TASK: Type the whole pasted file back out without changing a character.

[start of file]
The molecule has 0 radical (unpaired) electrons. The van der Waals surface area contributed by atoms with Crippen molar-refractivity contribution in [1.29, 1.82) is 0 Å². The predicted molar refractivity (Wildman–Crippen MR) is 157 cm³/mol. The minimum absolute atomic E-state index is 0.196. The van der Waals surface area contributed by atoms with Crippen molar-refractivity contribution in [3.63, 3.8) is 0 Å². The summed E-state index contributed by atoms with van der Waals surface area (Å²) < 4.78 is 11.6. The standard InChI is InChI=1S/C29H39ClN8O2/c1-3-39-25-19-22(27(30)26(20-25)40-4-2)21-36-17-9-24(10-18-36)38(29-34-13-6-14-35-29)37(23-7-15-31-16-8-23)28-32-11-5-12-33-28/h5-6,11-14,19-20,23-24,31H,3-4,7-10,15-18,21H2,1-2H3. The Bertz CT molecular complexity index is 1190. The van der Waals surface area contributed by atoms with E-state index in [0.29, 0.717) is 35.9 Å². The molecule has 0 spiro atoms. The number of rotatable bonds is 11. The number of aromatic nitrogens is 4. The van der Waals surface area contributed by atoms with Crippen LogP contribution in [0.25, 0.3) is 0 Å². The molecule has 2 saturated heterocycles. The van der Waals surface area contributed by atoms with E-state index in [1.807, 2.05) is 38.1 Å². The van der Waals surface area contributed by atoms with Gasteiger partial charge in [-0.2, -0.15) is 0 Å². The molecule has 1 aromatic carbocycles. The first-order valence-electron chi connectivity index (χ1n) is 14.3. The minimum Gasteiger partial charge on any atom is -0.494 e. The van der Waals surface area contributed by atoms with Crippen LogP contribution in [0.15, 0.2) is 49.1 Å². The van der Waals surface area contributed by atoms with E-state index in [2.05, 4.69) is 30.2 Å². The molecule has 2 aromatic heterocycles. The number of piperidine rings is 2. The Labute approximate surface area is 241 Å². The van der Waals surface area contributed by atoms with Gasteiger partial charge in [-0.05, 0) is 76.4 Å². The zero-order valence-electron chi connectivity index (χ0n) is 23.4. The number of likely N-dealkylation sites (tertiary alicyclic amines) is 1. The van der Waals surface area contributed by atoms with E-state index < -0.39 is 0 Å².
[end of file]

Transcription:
The molecule has 0 radical (unpaired) electrons. The van der Waals surface area contributed by atoms with Crippen molar-refractivity contribution in [1.29, 1.82) is 0 Å². The predicted molar refractivity (Wildman–Crippen MR) is 157 cm³/mol. The minimum absolute atomic E-state index is 0.196. The van der Waals surface area contributed by atoms with Crippen molar-refractivity contribution in [3.63, 3.8) is 0 Å². The summed E-state index contributed by atoms with van der Waals surface area (Å²) < 4.78 is 11.6. The standard InChI is InChI=1S/C29H39ClN8O2/c1-3-39-25-19-22(27(30)26(20-25)40-4-2)21-36-17-9-24(10-18-36)38(29-34-13-6-14-35-29)37(23-7-15-31-16-8-23)28-32-11-5-12-33-28/h5-6,11-14,19-20,23-24,31H,3-4,7-10,15-18,21H2,1-2H3. The Bertz CT molecular complexity index is 1190. The van der Waals surface area contributed by atoms with E-state index in [0.29, 0.717) is 35.9 Å². The molecule has 0 spiro atoms. The number of rotatable bonds is 11. The number of aromatic nitrogens is 4. The van der Waals surface area contributed by atoms with Crippen LogP contribution in [0.25, 0.3) is 0 Å². The molecule has 2 saturated heterocycles. The van der Waals surface area contributed by atoms with E-state index in [1.807, 2.05) is 38.1 Å². The van der Waals surface area contributed by atoms with Gasteiger partial charge in [-0.2, -0.15) is 0 Å². The molecule has 1 aromatic carbocycles. The first-order valence-electron chi connectivity index (χ1n) is 14.3. The minimum Gasteiger partial charge on any atom is -0.494 e. The van der Waals surface area contributed by atoms with Crippen LogP contribution in [0.15, 0.2) is 49.1 Å². The van der Waals surface area contributed by atoms with E-state index in [2.05, 4.69) is 30.2 Å². The molecule has 2 aromatic heterocycles. The number of piperidine rings is 2. The Labute approximate surface area is 241 Å². The van der Waals surface area contributed by atoms with Gasteiger partial charge in [-0.05, 0) is 76.4 Å². The zero-order valence-electron chi connectivity index (χ0n) is 23.4. The number of likely N-dealkylation sites (tertiary alicyclic amines) is 1. The van der Waals surface area contributed by atoms with E-state index < -0.39 is 0 Å².